I am a big fan of the subject of Revolution. The modern era began with a series of political revolutions, from the enlightenment to the American and French revolutions. The rule of kings, despots, emperors, and Theocrats was wiped away — not completely, of course, but pretty convincingly.
For some time Fantasy seemed to shy away from the subject of Revolution. Rebellion, yes, but serious social upheaval, struggle, and reform? no bloody likely. There are several reason for this in my mind. The first is that revolution is generally associated with urbanization, which is something that the early authors of the genre either had trouble selling or simply shied away from (with notable exceptions). Another is that for a revolution to ring true it cannot be cast as a black and white events. A rebellion casting down a Dark Lord is not a revolution, it is a myth, an uprising, a tale of justice being done, and rebels fighting the good fight. A revolution is a bloody, ugly affair that pits the old guard against reformer and forces everyone to either takes sides or take shelter. A revolution is a brutal, deeply human affair that pits the followers of one paradigm against another, and often leads to great upheaval and tragedy even for the winners. The complexity and brutality of a revolution requires a writer to lovingly create a society, one that has merits as well as flaws, to ring true and then to add stresses to it until it explodes.
Recently, however, Fantasy authors have begun to tackle the idea of revolution. China Mieville’s Bas Lag series and Brian McLellans Powder Mage trilogy leap to mind, although there are many others. Personally, I think that much of this willingness to tackle mire difficult ideas comes from the broader readership that Fantasy has. With a more developed, larger readership, writers can afford to be more daring in seeking out their niche. We live in an age where Harry Potter, Lord of the Rings, and A Song of Ice and Fire have all seen huge success.
Here are a few ideas about revolution in fantasy.
- The underprivileged against the privileged: Revolutions are about grievances. Generally this involves an underclass, or more likely underclasses, that are systematically underprivileged. Basically something about the society that they live in prevents them from enjoying and participating fully in that society. Racism and poverty are obvious examples, but they key word here is systematically. If a monarch is racist and is overthrown and replaced with a better monarch as a result, that is a rebellion. If the monarchy itself is based on a racist code, and the whole monarchy is thrown out it is a revolution.
- Democracy, when it works, is a series of little revolutions: Currently in the West, we have a lot of democratic malaise. This has a fair bit to do with the machinery of politics, especially things like gerrymandering, lobbyists, and secret trade deals. These all help keep the powerful in power, even when the people think that they are doing a poor job of it. Democracy is always rough, but when it does work you can trace the ideas gaining and losing favour (and sometime gaining favour again) as a nation moves forward. These changes are like small revolutions in my mind.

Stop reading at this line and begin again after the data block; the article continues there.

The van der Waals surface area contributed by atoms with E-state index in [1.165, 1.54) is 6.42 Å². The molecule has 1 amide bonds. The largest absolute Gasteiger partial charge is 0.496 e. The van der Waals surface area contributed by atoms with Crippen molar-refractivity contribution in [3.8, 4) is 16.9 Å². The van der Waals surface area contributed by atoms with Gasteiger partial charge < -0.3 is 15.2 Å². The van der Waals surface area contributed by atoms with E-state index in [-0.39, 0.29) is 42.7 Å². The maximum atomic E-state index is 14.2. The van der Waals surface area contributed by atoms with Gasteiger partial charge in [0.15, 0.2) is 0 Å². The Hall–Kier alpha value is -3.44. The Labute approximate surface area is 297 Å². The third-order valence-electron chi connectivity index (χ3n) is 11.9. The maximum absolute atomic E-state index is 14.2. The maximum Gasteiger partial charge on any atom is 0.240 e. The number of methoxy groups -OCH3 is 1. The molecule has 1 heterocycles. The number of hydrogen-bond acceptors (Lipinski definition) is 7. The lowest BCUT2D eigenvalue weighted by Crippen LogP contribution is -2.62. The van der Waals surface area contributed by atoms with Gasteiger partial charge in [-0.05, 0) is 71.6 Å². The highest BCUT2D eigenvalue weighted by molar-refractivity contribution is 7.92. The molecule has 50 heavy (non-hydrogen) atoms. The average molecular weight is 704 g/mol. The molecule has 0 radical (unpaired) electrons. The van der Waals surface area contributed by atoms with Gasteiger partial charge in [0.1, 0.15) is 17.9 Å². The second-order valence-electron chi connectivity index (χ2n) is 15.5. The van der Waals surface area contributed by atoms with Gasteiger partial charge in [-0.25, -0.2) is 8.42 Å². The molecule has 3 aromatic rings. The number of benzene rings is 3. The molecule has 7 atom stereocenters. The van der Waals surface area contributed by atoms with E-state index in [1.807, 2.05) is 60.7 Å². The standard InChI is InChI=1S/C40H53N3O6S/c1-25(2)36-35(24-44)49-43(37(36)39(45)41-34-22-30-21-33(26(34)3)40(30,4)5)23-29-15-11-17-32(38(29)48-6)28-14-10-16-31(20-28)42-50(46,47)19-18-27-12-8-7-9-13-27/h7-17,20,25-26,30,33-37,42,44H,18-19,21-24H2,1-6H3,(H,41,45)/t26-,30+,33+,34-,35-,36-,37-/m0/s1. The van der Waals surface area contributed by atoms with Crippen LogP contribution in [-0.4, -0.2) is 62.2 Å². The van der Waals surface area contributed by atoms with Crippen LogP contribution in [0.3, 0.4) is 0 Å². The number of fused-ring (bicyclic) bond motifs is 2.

- The desire for reform is a pressure: Reform and change are word that you often hear in politics. Even the establishment candidates pay lip service to change and reform. On the surface this just feeds cynicism, but on a deeper level when a real reform is needed that pressure will keep building. Some societies, like Democracies are able to deflate that pressure a little by piecing out reform and giving people a say, but when reform is resisted long enough that pressure builds to an explosive level.
- Revolutions are causal, but unpredictable: While we can understand the pressure behind a revolution, no one really understands why they often coalesce around a single event, like the match thrown into a powderkeg. One minute everything is under control, at least on the surface, and then the next people are in the street and things are happening at a speed that people often cant quite grasp. How does a centuries old system of Feudalism disintegrate in less than a year?
- Revolutions are about ideas and systems: We are all familiar with the Robespierres, the Georgre Washingtons, and the Che Gueveras; the great larger than life heroes and villains that are the faces of a Revolution. But the heart of every revolution is an idea. Unfortunately, ideas usually work very well on paper, but can fray a little when expose dto reality. Hence the need for a system to implement that idea — No taxation without representation thus gives way to a constitution which defines a Government, which can amend and interpret the laws of a nation and so on.
- There are two sides in every Revolution: As a writer I think it is imperative to define both sides of the Revolution. The privileged and the strong have their own narratives and the system that supports them has to have some merit or it would not exist longer than the rule of one strong family. Modern Fantasy loves a complex identifiable villain and heroes that are not especially clean cut. A proper revolution delivers this in spades as it quickly becomes an event with a life of its own, with characters we can understand and perhaps even sympathize with on both sides.It is a pressure that builds, explodes, and then carries everyone along with it.